When the BBC advertised for a new ‘Head of Better’ recently, for many it was only the date – April 1st – that gave the game away. It was, in fact, a cheeky bit of viral marketing for W1A, the hit comedy in which the Corporation shrugs on a hair shirt, thrashes itself with birch twigs and generally beats itself up over its apparently unslakeable thirst for Orwellian doublespeak and corporate red tape – all 360° platform synergies and ‘upstream influencing’ (that’s genuine Beeb jargon for talking to your boss).
In truth, of course, the BBC remains the finest broadcaster in the world. And W1A – John Morton’s sequel to his exquisite Olympic satire Twenty Twelve – is a brilliant example of that, not only because it has the courage to bite off, chew and spit back the hand that feeds it, but because it’s funny. Very, very funny.
In this week’s second series opener, a crisis was brewing when it emerged that the BBC might forfeit the rights to Wimbledon, which, according to David Tennant’s deadpan voiceover, it has broadcast ‘unremittingly’ for 80 years, and the loss of which could leave the corporation ‘with no live sports that people understand’.
Enter vacuous PR puffball Siobhan Sharpe (the brilliant Jessica Hynes – look, I know we all love Olivia Colman, but it’s surely Jessica’s turn for the BAFTA?). Siobhan’s W1A/W19 brand mash-up solution involved Novak Djokovik coming on court to the Doctor Who theme, while every Andy Murray point would be greeted by a blast of Strictly Come Dancing. ‘We just BBC’d Wimbedon,’ she congratulated herself. ‘We nailed this coyote.’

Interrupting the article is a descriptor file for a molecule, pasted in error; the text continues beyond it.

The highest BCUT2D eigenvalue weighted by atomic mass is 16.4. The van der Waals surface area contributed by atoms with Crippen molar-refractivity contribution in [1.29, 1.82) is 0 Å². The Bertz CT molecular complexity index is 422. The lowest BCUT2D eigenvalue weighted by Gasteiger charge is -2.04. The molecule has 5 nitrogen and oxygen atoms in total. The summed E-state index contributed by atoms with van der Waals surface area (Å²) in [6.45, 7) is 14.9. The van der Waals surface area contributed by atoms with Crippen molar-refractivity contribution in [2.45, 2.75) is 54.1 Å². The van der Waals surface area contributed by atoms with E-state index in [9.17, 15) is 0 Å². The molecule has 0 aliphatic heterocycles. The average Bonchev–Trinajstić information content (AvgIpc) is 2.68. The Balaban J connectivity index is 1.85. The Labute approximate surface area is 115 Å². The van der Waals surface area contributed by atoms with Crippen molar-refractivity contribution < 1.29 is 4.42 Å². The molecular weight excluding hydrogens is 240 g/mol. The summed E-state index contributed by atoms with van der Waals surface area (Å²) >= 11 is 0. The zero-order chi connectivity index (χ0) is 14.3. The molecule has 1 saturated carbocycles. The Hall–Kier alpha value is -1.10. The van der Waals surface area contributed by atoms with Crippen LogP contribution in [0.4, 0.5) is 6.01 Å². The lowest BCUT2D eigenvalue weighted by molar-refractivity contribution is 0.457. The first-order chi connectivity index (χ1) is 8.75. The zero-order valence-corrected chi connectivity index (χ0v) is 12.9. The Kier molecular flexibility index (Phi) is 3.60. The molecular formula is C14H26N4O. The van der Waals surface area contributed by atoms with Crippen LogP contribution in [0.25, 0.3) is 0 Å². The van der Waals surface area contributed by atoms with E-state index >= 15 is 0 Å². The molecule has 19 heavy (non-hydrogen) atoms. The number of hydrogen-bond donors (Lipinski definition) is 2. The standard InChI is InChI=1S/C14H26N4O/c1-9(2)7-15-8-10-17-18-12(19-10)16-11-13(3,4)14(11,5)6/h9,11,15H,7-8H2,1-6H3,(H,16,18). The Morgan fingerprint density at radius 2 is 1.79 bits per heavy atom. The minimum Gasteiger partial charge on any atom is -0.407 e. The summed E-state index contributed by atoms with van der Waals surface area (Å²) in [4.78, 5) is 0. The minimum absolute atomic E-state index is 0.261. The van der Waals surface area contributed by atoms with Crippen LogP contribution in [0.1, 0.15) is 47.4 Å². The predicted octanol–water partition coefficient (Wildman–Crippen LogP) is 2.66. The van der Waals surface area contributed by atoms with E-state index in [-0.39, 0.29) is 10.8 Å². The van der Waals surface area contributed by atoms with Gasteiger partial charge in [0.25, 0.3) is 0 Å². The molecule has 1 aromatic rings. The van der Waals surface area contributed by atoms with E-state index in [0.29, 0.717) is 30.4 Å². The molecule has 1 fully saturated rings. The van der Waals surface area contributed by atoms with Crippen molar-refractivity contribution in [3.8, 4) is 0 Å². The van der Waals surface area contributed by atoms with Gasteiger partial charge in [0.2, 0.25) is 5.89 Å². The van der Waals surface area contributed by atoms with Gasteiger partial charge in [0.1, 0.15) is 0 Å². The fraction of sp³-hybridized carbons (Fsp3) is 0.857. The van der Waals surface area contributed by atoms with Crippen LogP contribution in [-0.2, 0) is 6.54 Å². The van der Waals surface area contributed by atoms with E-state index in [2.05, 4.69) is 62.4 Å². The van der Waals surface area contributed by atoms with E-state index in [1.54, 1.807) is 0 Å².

Elsewhere, there had been a complaint about the number of tossers in ‘the BBC sitcom Top Gear’ – a reference to the show’s language, not its presenters, though the running gag was given topical currency by a late edit in which every shot of Jeremy Clarkson was pixelated, and his name bleeped out.
And on top of all that, there was a royal visit that unravelled spectacularly, prompting the BBC’s security chief to tell Head of Values Ian Fletcher (a masterclass in comic bewilderment from Hugh Bonneville): ‘I’m sorry Ian, the world is full of rucksacks with Sue Barker’s face on.’
So, basically, that’s all good.
Peter Kay’s Car Share
Peter Kay’s first TV series in a decade is an understated and rather sweet romcom about two supermarket co-workers thrown together by an enforced car-pooling scheme. Kay’s John is a dialled-down version of his stage act, but the breakout star is co-writer Sian Gibson as the nervously over-sharing Kayleigh: ‘I love Forever FM – they play timeless hits now and forever,’ she burbled. ‘I wouldn’t say Martika’s Kitchen was timeless,’ muttered John darkly. If you want to see where their journey takes them, the full series is available to watch on iPlayer.
For a measure of how completely Britain has surrendered to Poldarkmania, consider that Aidan Turner’s hair now has its own Twitter following, while scything found itself trending for the first time since the Industrial Revolution.
Turner out-Darcying Darcy was clearly the headline draw, but we shouldn’t underestimate Debbie Horsfield’s deft screenwriting, nor Eleanor Tomlinson’s career-making turn as Demelza, Ross’s fiercely clever Cornish wildcat bride.
It’s been a guilty pleasure, let’s be honest – more Barbara Cartland than Hilary Mantel – but a pleasure all the same. And the final episode was truly heartbreaking.
Published in Waitrose Weekend, April 30, 2015
(c) Waitrose Weekend